www.livemint.com

Seduced by scene and smell - Noosa News

Acquisitiveness hits within an hour of arriving in France. Even the strong-willed have no strength when confronted by a dazzling array of cakes, quiches, pastries, chocolates and nougat in patisseries in every diocese, town and village. For me, greed begins within 15 minutes of arriving at Charles de Gaulle airport and transferring to the TGV spot for the fast train to whisk me down to the south of France, where I have visited every year for the past 10 years. Even the insignificant station cafe seduces with its pain au chocolat, warm croissants and pain aux raisins. Then on the train with the French countryside flashing former times, a croque monsieur , a ham and cheese sandwich from the humble buffet car, is given the inimitable French touch when covered in rich béchamel and toasted to mushy perfection. "Am I really eating this much excellence on a train. " I ask myself every year after my first croque monsieur gnaw. For 10 years I have hosted small tour groups in the medieval and leafy town of Uzes in the Languedoc- Rousillon district near Provence. Every year, before my guests are due and while my hosting preparations are under way, I stand drooling before patisserie counters overloaded with option and agonising temptation. I sway with desire and indecision. The cream-filled choux pastry covered with flaked almonds and snow-dusted with reward sugar. The tart tatin with its delicate thin slices of caramelised apple. The chocolate coated éclair with creme patissiere. Settlement is impossible. I have all three. By the time my guests arrive I have gained two kilos, my greed is sated, and I can watch theirs with pastime as they face the same patisserie pleasure. Over the next two weeks we all become pastry experts, as discerning as any local. "The patisserie in the Dispose aux Herbs does the best clafoutis with glistening dark cherries. "There is a new patisserie near the Rue Jacques d'Uzes, their orange-blossom meringues are like eating the clouds. "Be cautious the patisserie on the Boulevard Gambetta. " (This is said is hushed and confidential tones). "They put their morning unsold goat cheese quiches back on the shelf in the afternoon. As for the detailed bread. well that must wait for another time. I need to salivate privately before I can talk about it. . ann. rickard@ scnews.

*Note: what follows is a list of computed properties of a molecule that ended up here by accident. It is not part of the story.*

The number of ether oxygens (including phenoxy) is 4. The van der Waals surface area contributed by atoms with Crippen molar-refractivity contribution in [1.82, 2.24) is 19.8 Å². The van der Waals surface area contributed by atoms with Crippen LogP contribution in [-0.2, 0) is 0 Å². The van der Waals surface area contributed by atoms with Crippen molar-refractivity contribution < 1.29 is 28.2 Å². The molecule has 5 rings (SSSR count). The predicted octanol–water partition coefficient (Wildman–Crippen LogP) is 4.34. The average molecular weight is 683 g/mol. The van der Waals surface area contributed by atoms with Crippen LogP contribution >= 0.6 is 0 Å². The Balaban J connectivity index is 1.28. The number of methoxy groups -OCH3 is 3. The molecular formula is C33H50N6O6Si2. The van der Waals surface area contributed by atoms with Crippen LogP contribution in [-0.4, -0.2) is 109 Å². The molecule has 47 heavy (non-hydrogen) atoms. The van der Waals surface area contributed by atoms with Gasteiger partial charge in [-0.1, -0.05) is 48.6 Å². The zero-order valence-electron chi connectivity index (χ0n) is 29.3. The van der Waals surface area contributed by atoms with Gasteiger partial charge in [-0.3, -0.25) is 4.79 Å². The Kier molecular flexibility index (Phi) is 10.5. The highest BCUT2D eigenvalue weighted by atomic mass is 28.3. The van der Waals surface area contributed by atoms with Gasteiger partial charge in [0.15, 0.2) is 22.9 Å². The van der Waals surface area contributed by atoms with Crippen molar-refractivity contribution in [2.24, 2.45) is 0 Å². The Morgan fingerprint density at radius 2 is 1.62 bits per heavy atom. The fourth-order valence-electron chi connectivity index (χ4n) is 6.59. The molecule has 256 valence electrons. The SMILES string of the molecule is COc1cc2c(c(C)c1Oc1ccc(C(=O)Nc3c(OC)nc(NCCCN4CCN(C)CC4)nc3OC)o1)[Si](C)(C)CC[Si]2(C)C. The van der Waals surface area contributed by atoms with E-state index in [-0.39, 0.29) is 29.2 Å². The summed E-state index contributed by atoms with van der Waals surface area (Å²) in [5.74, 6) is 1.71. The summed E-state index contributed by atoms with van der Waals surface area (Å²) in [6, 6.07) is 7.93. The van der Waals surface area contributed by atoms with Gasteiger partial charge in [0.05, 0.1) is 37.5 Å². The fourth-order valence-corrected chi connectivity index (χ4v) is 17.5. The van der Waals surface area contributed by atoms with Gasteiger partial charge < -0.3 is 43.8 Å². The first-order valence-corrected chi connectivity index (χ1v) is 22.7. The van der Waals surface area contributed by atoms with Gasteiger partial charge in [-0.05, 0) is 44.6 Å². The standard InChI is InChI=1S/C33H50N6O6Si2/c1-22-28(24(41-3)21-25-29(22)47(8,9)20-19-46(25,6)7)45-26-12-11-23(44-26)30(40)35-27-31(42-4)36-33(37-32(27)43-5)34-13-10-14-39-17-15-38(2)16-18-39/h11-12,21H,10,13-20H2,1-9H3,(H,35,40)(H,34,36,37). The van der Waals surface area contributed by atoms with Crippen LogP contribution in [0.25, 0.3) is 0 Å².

www.noosanews.com.au

Picasso's covetousness Buffet’s art was eagerly comfortable; and commercial success led him to acquire an extremely lavish lifestyle that included owning two Rolls-Royces and a 300-year-old chateau in Provence. At the same constantly, he faced considerable criticism from the cultural ...

Easter at Milano, Provence Sister restaurants Provence and Milano, located in, severally, Stuyvesant Plaza in Guilderland and Newton Plaza in Latham, will be serving Easter buffet from 10:30 a.m. to 2 p.m. on Sunday, April 5. The amount is $34.95 ($15.95 for children ages 5 to 12 ...

Authenticate In | Escape to Provence Just in in unison a all the same to live out your South of France summer fantasies, the Domaine de la Baume, a luxurious 15-room guest-house, opens in the Haut-Var region of Provence. The 18th-century manor was the home of the famed painter Bernard Buffet — who also happened to ...